This month, a federal judge struck down a decree from Texas Gov. Greg Abbott, limiting each county in the state to a single drop box to handle the surge in absentee ballots this election season, rejecting Abbott’s argument that the limit was necessary to combat fraud.
Days later, an appellate panel of three judges appointed by President Donald Trump froze the lower court order, keeping Abbott’s new policy in place — meaning Harris County, with more than 2 million voters, and Wheeler County, with well under 4,000, would both be allowed only one drop box for voters who want to hand-deliver their absentee ballots and avoid the Postal Service.
The Texas case is one of at least eight major election disputes nationwide in which U.S. district judges sided with civil rights groups and Democrats in voting cases, only to be stayed by the U.S. appeals courts, whose ranks Trump has done more to populate than any president in more than 40 years.
The rulings highlight how Trump’s drive to fill empty judgeships is yielding benefits to his re-election campaign even before any major dispute about the outcome may make it to the Supreme Court. He made clear the political advantages he derives from his power to appoint judges when he explained last month that he was moving fast to name a successor to Justice Ruth Bader Ginsburg so the Supreme Court would have a full contingent to handle any election challenges, which he has indicated he might bring in the event of a loss.
In appointing dozens of reliable conservatives to the appellate bench, Trump has made it more likely that appeals come before judges with legal philosophies sympathetic to Republicans on issues including voting rights. The trend has left Democrats and civil rights lawyers increasingly concerned that they face another major impediment to their efforts to assure that as many people as possible can vote in the middle of a pandemic — and in the face of a campaign by Republicans to limit voting.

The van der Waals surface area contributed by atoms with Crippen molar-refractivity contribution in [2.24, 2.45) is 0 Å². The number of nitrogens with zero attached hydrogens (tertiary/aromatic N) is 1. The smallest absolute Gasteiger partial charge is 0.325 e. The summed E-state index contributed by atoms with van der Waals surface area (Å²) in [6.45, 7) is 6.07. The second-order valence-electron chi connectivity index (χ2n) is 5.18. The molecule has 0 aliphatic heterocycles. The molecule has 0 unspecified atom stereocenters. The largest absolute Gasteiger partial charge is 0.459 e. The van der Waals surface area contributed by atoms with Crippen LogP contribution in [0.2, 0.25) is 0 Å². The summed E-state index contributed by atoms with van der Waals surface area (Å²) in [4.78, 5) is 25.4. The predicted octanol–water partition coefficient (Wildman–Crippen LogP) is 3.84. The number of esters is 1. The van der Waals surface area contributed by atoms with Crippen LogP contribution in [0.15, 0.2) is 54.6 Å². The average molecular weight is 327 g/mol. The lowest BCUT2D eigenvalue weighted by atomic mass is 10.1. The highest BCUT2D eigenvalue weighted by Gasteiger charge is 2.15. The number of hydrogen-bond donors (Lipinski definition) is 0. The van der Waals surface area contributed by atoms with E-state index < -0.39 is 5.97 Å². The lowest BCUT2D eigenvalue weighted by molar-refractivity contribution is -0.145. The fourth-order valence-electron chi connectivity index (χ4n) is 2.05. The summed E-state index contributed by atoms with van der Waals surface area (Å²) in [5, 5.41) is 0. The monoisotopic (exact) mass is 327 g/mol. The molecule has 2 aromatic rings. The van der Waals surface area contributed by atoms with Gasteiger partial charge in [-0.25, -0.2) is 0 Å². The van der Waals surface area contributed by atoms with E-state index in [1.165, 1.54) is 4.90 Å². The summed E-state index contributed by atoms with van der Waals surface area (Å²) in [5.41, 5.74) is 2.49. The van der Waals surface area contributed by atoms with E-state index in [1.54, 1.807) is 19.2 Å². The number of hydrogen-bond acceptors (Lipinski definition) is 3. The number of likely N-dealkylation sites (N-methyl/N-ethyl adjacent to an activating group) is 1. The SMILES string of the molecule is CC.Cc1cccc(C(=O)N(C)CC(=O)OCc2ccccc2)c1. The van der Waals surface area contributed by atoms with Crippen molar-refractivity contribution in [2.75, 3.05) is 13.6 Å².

“There has been a very significant number of federal voting rights victories across the country, and those have in the last week or two — many if not most — been stayed by appellate courts,” said Wendy Weiser, director of the Democracy Program at the Brennan Center for Justice at New York University, which has been involved in several voting rights lawsuits this year. “We’re seeing the brakes being put on the voting rights expansion at the appellate level in these jurisdictions, in many cases in ways that won’t be remediable before the election.”
In potentially pivotal states like Wisconsin and Ohio, the outcomes appear to be serving the president’s effort to limit voting while in some cases creating widespread confusion about the rules in the last weeks before Election Day.
There has been a dizzying amount of election-related litigation this year, with more than 350 cases playing out in state and federal courts. In general, the disputes focus on how far states can go to make it easier to apply for, fill out and send in mail ballots and how much time election officials can take to count what is certain to be a record number of them. In polls, Democrats have indicated that they are more likely than Republicans to vote by mail this year.